After several weeks of debate, the Yellow Medicine County Board of Commissioners voted to set the preliminary levy for 2019. The preliminary levy, set at 4.15%, is slightly lower than the 4.35% recommended in the draft budget presented by the Finance Manager Lacey Rigge. Commissioners have the ability to lower the general levy before the final budget is approved in December, but they cannot increase it.

 Rigge and County Administrator Peg Heglund helped answers questions from commissioners during their regular meeting on Tuesday, September 25. Overall, the County is estimating expenses for 2019 at $12,782,095. Heglund commented that most of the spending increase for 2019 is going towards repair work for roads and bridges.

 Both the commissioners and budget officials stressed that there were still areas were the county could cut spending. “I believe that there are things we can still do to reduce this,” said Board Chair Ron Antony, adding that the Board would “vet this out through December.” Heglund agreed, noting that although Department heads had made several last minute budget requests, “everything is now in the budget.”

 Heglund also gave Commissioners a brief crash course in the County’s fiscal history. She reviewed past levy increases going back to 1994 (when the Board voted to increase the levy by 12%). This historical record includes a broad range of levy adjustments. In 2005, for example, the County didn’t even vote to change the levy at all. “There really hasn’t been a smooth amount,” Heglund concluded.

 There was some discussion over how to adjust the draft levy. Chair Antony made it clear that he supported pushing down the levy to 3.15%, though other commissioners expressed their desire for a figure slightly higher. “If we go with 4%, we have the ability to walk it back,” remarked Commissioner John Berends, arguing that “if we vote for 3%, it forces our hand.”

 Heglund assured commissioners that the budget was already well trimmed, commenting that the budget team was “lean and mean.” The commissioners agreed, prompting Antony to say that “we’re a good deal past the days of padding budgets.” Eventually, Commissioner Greg Renneke introduced a motion setting the preliminary levy at 4.15%. Commissioners Berend, Kack, and Renneke voted in favor of the resolution, while Antony voted against. Commissioner Gary Johnson was absent for the meeting and thus did not cast a vote.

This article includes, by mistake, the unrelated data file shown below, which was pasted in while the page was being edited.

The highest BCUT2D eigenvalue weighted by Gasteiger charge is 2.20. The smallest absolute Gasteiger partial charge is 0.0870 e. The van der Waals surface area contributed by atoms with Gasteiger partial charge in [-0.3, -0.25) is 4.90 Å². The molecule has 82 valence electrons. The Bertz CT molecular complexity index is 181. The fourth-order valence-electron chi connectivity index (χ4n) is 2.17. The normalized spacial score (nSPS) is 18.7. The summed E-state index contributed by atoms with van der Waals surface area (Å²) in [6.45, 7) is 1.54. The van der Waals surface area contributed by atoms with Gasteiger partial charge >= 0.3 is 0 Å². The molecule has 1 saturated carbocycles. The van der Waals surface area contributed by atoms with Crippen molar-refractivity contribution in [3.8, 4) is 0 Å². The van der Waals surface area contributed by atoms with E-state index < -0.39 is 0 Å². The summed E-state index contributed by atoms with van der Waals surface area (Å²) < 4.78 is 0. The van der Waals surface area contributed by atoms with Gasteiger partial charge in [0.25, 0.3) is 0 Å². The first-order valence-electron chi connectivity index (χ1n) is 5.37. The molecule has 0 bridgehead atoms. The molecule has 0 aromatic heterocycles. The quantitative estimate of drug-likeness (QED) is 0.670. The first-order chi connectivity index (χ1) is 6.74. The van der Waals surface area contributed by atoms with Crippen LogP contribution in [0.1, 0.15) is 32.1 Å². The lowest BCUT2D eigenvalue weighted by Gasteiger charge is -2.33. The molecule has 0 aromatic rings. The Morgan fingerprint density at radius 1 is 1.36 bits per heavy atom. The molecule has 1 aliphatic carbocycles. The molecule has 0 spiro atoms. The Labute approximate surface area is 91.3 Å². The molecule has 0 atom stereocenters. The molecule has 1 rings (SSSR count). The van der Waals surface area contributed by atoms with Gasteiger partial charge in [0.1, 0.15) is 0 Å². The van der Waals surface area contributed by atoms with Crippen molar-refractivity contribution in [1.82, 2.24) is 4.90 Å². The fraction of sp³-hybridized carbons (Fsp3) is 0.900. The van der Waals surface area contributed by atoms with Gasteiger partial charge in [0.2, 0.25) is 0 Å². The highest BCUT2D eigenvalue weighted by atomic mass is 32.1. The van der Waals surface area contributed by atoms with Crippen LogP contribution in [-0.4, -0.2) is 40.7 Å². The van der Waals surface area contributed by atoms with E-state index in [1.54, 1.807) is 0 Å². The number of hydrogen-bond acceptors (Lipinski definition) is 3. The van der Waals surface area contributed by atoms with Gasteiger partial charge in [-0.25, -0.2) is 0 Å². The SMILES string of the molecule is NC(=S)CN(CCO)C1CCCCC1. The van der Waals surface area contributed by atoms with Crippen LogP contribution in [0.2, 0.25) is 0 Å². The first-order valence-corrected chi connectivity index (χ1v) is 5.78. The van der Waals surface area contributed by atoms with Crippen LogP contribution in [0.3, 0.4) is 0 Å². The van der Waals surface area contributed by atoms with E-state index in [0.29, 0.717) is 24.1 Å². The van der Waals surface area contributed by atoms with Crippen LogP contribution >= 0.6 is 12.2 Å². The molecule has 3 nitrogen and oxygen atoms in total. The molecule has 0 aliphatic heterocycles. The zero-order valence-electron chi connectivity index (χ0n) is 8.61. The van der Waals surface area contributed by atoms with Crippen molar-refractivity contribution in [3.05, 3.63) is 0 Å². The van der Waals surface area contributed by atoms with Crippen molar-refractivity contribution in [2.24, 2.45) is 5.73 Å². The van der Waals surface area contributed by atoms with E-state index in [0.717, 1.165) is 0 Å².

In other news:

The Board of Commissioners also accepted the resignations of Social Worker Amanda Johnson and Correctional Officer/Dispatcher Jeanette Duis. They also approved requests by each department to hire replacements.

The Board also unanimously approved the renewal of a Mutual Aid Agreement with the Region Five Homeland Security and Emergency Management Association (RFHSEMA). The contract makes available various Homeland Security equipment and personnel in the case of emergencies among the 18 county governments and two tribal governments who are signatories to the agreement. The agreement also lays out a ‘request for assistance’ procedure for the signatories to follow, in addition to language pertaining to liability.

 Family Service Director Rae Ann Keeler-Aus as also present to give the Board her regular departmental update. She informed the Board that so far in the month of September, there were 15 youth in out of home placement, 13 of whom were in child protection. Two children are awaiting a judge’s orders to transfer custody and three children’s cases are pending adoption. So far, caseload averages this summer (roughly 15-20 cases in any given month) are on track to mirror numbers from 2016 after a dramatic spike in 2017 when there was an average of 27.6 between May and September.